Which brings us to the US. The country's greatest strength is diversity--we brew anything. Since there's no national tradition of brewing here, there's no consumer expectation, and that frees breweries to do whatever they want. When I mentioned this in an earlier post, some non-Americans took exception. Sorry, guys, it's true. This is America's great virtue in the brewing scene--absolutely amazing varieties of styles.

American recreations may not be identical to the styles brewed in other countries, but that's totally predictable. That's the story of style development. And that very experimentation is what has inspired breweries in other countries. I managed to tour craft breweries in all three countries I visited, and it's really hard to underestimate the influence of Americans on these folks. Of course, the craft brewing movements in other countries will evolve in ways unique to those countries, deviating from the American model much as our beer deviated from the Belgian and British beers that inspired it. Round and round the cycle goes.

The US is so big that the geographic majority of the country has been barely touched by good beer. This is different from Belgium and Britain, which have good beer in every corner and cranny of their countries. To talk about American wild ales is absurd in North Dakota or Mississippi. When people criticize the US as lacking a true beer culture, this is what they point to, and they're right. On the other hand, there are pockets--the NW, New England, Colorado, the Bay Area and San Diego, Pennsylvania--where beer culture is every bit as developed as the UK and Belgium. I think people in those countries may not be aware of how far things have gotten in certain pockets here.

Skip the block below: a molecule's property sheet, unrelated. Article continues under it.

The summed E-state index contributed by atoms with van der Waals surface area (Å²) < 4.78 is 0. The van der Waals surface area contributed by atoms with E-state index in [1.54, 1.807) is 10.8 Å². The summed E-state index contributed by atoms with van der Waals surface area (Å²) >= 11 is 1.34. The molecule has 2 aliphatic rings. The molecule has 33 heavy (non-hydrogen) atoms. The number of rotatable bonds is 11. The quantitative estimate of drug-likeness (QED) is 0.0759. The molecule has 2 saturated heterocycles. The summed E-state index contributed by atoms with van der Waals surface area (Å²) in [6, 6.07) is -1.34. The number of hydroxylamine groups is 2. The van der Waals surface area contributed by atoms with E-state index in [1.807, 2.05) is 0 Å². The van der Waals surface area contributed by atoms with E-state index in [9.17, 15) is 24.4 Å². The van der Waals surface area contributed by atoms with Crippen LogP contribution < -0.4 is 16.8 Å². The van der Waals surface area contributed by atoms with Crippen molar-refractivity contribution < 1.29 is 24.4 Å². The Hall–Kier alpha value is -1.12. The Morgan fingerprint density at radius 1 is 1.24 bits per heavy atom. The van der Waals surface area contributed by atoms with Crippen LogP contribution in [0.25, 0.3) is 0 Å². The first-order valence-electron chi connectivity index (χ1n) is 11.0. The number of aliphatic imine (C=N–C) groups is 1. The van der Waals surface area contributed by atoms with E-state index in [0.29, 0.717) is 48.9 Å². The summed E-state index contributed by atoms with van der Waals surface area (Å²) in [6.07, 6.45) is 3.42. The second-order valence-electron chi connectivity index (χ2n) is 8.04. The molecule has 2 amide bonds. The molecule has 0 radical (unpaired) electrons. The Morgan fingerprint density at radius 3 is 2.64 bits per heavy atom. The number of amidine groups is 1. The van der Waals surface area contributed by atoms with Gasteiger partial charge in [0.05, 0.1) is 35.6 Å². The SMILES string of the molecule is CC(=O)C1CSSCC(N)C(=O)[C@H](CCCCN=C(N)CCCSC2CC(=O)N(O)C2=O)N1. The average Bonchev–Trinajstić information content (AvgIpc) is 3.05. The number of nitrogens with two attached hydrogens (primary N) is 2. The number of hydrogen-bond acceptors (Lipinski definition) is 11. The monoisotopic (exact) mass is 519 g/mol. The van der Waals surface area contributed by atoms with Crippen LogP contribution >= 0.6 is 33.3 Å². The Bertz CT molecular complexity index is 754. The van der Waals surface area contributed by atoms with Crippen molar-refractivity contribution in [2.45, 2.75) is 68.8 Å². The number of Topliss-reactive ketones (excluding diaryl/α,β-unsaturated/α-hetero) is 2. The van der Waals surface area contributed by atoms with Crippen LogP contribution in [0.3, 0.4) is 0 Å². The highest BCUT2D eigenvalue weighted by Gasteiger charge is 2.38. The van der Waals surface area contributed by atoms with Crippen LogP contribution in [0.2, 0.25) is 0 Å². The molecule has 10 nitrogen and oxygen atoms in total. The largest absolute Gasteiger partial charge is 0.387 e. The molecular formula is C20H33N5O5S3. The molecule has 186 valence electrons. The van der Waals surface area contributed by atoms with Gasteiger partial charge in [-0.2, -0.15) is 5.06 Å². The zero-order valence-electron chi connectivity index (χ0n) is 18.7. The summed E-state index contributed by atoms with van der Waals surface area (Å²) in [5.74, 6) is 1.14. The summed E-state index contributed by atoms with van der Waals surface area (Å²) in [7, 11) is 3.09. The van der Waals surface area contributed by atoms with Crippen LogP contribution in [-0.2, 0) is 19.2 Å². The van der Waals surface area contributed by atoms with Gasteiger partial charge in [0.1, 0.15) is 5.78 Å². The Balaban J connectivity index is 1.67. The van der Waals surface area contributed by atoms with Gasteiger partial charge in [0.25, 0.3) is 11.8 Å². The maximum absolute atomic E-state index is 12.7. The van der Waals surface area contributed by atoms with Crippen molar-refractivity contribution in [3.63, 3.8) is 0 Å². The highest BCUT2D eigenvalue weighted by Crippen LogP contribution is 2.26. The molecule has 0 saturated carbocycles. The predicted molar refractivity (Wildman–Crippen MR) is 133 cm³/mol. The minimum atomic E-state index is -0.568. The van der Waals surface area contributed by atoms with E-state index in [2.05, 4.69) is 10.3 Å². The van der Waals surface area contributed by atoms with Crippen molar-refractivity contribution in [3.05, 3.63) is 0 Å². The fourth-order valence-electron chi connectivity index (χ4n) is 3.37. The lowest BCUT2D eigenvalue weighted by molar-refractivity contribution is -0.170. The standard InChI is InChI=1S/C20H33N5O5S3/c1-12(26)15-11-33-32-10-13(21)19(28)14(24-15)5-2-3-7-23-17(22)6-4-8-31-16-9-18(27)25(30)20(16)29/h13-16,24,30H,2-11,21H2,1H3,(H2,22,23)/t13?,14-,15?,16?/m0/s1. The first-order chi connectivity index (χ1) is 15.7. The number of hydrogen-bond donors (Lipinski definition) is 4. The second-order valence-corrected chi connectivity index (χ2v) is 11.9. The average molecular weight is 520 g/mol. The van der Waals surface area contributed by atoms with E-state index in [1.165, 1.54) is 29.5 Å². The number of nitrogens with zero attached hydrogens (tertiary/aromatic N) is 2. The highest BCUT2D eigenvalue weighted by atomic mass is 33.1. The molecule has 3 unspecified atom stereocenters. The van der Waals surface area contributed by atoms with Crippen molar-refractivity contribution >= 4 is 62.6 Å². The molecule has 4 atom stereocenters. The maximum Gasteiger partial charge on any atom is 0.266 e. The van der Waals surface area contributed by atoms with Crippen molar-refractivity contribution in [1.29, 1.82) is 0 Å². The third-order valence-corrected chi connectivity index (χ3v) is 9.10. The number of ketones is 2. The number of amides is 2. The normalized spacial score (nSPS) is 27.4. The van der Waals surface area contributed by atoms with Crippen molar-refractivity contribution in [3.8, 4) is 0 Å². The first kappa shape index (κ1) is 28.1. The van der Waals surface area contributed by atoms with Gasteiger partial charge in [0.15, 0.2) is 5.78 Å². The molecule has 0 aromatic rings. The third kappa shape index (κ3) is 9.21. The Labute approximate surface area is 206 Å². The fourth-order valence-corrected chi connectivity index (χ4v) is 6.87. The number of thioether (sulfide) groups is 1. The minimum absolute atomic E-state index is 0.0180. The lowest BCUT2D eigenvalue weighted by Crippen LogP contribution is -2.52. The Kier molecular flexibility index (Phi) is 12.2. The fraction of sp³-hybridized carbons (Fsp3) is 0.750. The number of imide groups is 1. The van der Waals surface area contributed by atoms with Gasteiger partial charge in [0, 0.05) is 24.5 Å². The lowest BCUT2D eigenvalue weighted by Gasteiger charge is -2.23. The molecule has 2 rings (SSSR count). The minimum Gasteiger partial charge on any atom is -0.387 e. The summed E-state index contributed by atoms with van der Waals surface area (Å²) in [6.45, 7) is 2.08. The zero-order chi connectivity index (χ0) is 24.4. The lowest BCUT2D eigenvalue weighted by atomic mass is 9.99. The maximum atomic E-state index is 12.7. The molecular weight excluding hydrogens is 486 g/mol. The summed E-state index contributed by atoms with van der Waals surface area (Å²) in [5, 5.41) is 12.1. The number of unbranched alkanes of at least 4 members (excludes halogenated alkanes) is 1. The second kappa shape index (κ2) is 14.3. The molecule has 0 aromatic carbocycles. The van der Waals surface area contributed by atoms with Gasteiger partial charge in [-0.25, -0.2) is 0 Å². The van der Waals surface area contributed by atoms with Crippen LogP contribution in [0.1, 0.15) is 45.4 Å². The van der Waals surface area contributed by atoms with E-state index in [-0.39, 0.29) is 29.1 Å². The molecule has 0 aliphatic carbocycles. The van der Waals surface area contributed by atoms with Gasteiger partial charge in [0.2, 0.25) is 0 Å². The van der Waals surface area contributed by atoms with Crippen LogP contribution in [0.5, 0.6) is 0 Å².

It makes the US slightly hard to characterize and categorize. It is simultaneously one of the best good beer countries and one of the countries most bereft of good beer. But I now feel more confident in saying that in those good beer pockets you'll find more good beer and more varieties of good beer, than nearly anywhere else. Whether they're stable and whether they will spread is impossible to say, but they are impressive even by world standards.